Transcript

Pooponomics: The Economy of Human Waste

mint pooponomicS by @shanesnow We rarely think about it after flushing the toilet in the morning, but processing and getting rid of human waste is big business in America – and it affects your financial bottom line more than you think. The U.S. water and sewer, or wastewater, industries are a $100 billion business Equipment & Chemicals $23.6 billion Water Utilities $33.8 billion Waste Utilities Engineering & $32.6 billion Construction $10 billion The U.S. makes up 1/4 of the worldwide water/sewer market A typical U.S. household spends an average of: $200/year to have its own septic system pumped and inspected. to sewer $400+/year to send its waste to the city sewers. $523 total on water/sewer per year %24 (that's considerably less than the $707 spent on soft drinks) (According to the EPA and WOSSA.) $1,600 Babies need around 6,000 diapers changed in the first 2 years. At an average of $0.25 per diaper, disposables cost about $1,600 by the time a baby is potty trained. $150 A set of cloth diapers costs about $300 and can last through 2 kids. If the roughly 9 million U.S. babies using disposables switched to cloth, we'd save $6 billion a year.* *That doesn't include the cost of hot water and electricity to wash cloth diapers. (According to RealDiaperAssociation, an organization that promotes cloth diapers.) Charmin data says you use 20,000 sheets of TP a year. At 500 sheets per roll, that's 40 rolls and an average of $18.56 per person, per year. (According to a study by Toilet Paper World) 108 million Ibs of solid waste goes into U.S. sewers each day. (28% of America doesn't contribute to public sewers) That weighs as much as 123 747 airplanes. 39 billion Ibs of solid waste goes into sewers each year. That's 3 trillion Ibs in our collective lifetimes or enough to fill 7 Empire State Buildings with poop. (103 floors tall, 37 million cubic feet in volume each) Speaking of which... In 2008, New York City reported that it will cost $36.2 billion to repair and update its sewers. That's just slightly more than Facebook was worth as of Aug. 2010. ה ד facebook. $36.2 billion $33.6 billion (According to NYC and EPA data and Facebook's recent valuation) There are around 300 million toilets in the U.S. A brand new toilet costs $200 and up. Urinals 8-9 million Residential 190 million Commercial 100 million Switching from a 3.5 gallon per flush toilet to a low flow 1.6 gallons cuts the average person's annual water use from 36,500 gallons to 19,000 gallons. Holy crap! At water prices of $1.25 per 1,000 gallons, that would save a family of four $88 a year. (According to Sloan Flushmate and conservative EPA estimates for water prices in California). Emint Sources: by @shanesnow Sloan FlushMate (flushmate.com) Environmental Protection Agency (epa.gov) Empire State Building NYC (esbnyc.com) Charmin Toilet Paper (charmin.com) via ToiletPaperWorld.com NYC.gov RealDiaperAssociaion.org The Washington Onsite Sewage Association (WOSSA) Various calculations made using EPA data for mint.com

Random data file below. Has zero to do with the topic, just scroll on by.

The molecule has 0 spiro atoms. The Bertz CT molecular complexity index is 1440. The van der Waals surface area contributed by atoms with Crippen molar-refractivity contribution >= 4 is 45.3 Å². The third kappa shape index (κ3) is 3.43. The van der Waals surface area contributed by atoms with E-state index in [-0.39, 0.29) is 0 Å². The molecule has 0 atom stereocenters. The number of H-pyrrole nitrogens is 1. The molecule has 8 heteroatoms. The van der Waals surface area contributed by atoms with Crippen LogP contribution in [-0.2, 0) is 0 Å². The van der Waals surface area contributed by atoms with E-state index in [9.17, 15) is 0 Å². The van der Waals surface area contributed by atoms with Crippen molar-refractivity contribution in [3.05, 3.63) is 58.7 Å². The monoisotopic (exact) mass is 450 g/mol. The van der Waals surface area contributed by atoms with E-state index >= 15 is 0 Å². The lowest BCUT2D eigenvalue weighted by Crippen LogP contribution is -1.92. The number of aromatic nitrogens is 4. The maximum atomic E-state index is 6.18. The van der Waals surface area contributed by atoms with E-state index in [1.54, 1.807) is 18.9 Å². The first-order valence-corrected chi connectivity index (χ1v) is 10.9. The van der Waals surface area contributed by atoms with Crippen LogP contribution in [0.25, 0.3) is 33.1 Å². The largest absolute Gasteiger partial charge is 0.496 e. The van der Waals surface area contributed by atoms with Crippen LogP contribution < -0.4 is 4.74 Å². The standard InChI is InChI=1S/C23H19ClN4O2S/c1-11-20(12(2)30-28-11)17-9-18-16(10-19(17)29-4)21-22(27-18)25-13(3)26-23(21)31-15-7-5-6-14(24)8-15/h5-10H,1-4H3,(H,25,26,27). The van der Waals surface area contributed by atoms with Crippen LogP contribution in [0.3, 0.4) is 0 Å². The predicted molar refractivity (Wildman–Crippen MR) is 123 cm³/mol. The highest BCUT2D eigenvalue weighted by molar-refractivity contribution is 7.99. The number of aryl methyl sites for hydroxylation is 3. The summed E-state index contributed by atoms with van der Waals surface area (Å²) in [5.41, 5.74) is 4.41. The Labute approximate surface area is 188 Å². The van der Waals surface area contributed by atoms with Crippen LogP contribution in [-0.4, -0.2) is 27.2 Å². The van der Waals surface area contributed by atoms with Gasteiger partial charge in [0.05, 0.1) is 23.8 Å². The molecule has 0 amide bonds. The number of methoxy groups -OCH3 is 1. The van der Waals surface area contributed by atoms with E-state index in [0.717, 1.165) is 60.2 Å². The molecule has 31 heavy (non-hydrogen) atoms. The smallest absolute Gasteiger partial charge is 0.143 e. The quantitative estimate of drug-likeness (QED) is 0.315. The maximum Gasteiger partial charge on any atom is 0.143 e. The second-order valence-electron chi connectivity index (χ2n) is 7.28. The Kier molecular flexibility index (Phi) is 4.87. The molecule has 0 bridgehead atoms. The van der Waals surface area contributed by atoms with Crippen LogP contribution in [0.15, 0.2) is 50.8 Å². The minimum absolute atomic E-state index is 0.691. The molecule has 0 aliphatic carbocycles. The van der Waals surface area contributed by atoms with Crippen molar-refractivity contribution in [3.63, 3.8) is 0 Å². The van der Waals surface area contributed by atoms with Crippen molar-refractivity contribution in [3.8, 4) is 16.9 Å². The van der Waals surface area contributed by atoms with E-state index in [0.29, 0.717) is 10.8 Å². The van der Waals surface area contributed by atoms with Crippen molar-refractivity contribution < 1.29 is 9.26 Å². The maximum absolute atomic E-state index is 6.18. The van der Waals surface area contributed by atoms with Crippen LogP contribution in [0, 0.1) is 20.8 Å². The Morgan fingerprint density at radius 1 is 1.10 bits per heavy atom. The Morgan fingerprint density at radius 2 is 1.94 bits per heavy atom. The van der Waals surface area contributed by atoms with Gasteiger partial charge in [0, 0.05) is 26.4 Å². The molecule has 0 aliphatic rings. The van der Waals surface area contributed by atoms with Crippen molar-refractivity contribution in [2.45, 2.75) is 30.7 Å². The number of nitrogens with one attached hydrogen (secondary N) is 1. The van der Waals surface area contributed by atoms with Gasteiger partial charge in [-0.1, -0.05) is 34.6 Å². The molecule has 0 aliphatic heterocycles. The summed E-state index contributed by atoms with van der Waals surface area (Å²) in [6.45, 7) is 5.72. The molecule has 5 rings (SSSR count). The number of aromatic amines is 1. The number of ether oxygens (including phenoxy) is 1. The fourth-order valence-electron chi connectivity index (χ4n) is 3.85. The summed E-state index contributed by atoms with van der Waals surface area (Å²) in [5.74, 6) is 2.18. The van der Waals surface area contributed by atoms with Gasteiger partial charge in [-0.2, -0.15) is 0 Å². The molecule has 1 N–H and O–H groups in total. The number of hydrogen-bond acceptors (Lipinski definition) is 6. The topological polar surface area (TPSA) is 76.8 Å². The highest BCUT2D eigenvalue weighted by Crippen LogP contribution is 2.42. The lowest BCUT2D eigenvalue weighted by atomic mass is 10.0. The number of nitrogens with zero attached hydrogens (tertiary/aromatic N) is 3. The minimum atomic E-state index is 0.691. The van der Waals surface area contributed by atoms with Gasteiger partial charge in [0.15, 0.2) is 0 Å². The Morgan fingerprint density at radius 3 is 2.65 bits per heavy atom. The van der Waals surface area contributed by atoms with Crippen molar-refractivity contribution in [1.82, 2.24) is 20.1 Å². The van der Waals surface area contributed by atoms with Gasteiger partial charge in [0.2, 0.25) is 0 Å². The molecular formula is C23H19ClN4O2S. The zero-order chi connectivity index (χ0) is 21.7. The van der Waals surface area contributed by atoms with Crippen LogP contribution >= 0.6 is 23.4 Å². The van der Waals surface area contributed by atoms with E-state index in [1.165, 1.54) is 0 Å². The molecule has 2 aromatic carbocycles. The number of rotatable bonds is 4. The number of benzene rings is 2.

Pooponomics: The Economy of Human Waste

shared by maggie on Mar 18
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Like the classic children’s book points out: “Everyone poops!” But what happens to our human waste once you flush the toilet? You might feel relieved in the morning but “Pooponomics” are a $...

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